I remember how joyous I was when I left the theater after seeing John Wick. It was a movie about a legend I had never heard of before. It took the audience into a realm of the unexpected. We really traveled into a world we had never seen. It was one below the surface of our consciousness, one where gold coins were legal tender and guns were the way to settle every dispute. 

I've caught the sequels on opening night, and they go to great lengths to match that level of worldbuilding and excitement. So how do they do it? How was a story built around a character that the world of the movie seemed to know, but the audience did not? 

Check out this video from Savage Books, and let's talk after the jump. 

John Wick Shows How to Write a Terrifying Protagonist

When writing a main character or a protagonist, you have to think about how the audience will engage with them in every scene. When you're attempting to write a character whom everyone is afraid of, you have to think about several other things. Let's dive into them.  

Worldbuilding That Comes from a Person 

The first thing you want to do when writing a terrifying central character like John Wick is let the world build out from them. When we enter the Wickaverse, it looks like our world. We know about a vet and a guy with a dog who lives in a mansion. That's a world we know. But when he is attacked and that dog is killed, we build outward. 

What makes Wick different is that the world builds from his legend. The first time we see someone react to the name John Wick, they call him the Baba Yaga, or boogeyman. We see a criminal underworld building from that legend outward. Then, as Wick takes us into the world, searching for the people who killed his dog, we begin to understand him as we learn where he came from. Man and world are tied together.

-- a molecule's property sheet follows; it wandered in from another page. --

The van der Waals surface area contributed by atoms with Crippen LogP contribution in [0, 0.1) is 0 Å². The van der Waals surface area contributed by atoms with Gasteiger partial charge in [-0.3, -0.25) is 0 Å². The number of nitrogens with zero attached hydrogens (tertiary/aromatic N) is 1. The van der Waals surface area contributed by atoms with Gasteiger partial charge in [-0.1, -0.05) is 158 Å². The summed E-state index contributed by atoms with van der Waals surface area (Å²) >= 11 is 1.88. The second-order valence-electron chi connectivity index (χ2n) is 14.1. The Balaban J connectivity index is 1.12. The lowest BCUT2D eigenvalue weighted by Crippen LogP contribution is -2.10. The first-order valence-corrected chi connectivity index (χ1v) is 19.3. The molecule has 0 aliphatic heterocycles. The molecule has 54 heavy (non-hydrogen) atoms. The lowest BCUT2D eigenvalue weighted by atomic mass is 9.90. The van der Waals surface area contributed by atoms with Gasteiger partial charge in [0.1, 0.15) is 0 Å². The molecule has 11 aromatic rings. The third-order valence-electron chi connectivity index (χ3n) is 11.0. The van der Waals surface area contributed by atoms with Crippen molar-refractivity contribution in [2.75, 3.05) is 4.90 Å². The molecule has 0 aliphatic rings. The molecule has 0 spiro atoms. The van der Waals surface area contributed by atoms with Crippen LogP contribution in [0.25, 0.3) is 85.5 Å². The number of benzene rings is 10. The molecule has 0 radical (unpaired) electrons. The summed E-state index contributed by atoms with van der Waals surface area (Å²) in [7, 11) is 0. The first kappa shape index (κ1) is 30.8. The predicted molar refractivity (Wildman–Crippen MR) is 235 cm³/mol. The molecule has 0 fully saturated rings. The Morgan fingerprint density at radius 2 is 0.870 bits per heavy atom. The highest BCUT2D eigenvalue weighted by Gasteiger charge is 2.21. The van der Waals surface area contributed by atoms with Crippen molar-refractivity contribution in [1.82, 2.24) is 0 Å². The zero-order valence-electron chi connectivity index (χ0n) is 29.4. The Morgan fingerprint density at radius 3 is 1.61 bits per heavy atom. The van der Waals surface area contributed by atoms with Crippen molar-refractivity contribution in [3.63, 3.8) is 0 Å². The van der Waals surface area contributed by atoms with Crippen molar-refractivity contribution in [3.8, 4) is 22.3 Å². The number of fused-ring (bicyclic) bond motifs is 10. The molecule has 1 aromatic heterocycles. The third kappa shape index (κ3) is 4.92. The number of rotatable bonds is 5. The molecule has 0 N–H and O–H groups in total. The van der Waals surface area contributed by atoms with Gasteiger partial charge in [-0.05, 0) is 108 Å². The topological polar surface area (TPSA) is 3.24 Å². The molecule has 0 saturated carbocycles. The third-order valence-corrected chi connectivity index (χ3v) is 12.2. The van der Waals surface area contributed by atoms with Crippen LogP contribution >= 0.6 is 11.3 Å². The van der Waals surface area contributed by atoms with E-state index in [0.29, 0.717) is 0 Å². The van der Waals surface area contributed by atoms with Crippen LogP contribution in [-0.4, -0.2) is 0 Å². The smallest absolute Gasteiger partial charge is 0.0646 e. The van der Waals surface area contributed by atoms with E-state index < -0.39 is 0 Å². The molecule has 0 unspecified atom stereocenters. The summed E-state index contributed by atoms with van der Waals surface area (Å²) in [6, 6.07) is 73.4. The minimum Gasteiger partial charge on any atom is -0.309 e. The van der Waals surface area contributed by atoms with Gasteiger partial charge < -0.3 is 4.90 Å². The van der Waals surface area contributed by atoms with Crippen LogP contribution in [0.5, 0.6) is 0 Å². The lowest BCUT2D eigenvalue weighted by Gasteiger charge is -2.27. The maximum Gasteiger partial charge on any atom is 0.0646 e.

Put Them in Scenes to Excel 

One of the ways to show us how scary someone is would be to put them in scenes where they can be scary! In Wick, we see him take on all the guys in his home, kicking ass and proving how elite he can be. In the rest of the first act, we continue to see Wick on a spree, taking people out and showing us why people are actually afraid of him. 

If you are trying to write one of these characters, you need to let them excel in similar scenarios. It's that old "show, don't tell" adage. Show us your character being a badass who people should fear. 

What Makes Them Different? 

Okay, aside from being terrifying, what makes your character different from the other people in this world?

For Wick, it's that he was able to get out. He left this whole life behind, and how he has been brought back in. He also found love, which makes him more human and thus more vulnerable, even if he is the most efficient killer of the bunch.

How can you show your character's inner depths? 

Summing Up Terrifying Characters 

Writing characters that are scary in their own world can be a lot of fun. It allows you to subvert tropes, reverse engineer your world, and ultimately gives you an exciting person who can help shake up the status quo and earn the respect of your audience when we tag along on a mission with them. 

There's nothing easy about writing them, but they are a ton of fun. 

These are just a few tips for writing these kinds of characters, Drop off your own knowledge in the comments. 

Source: Savage Books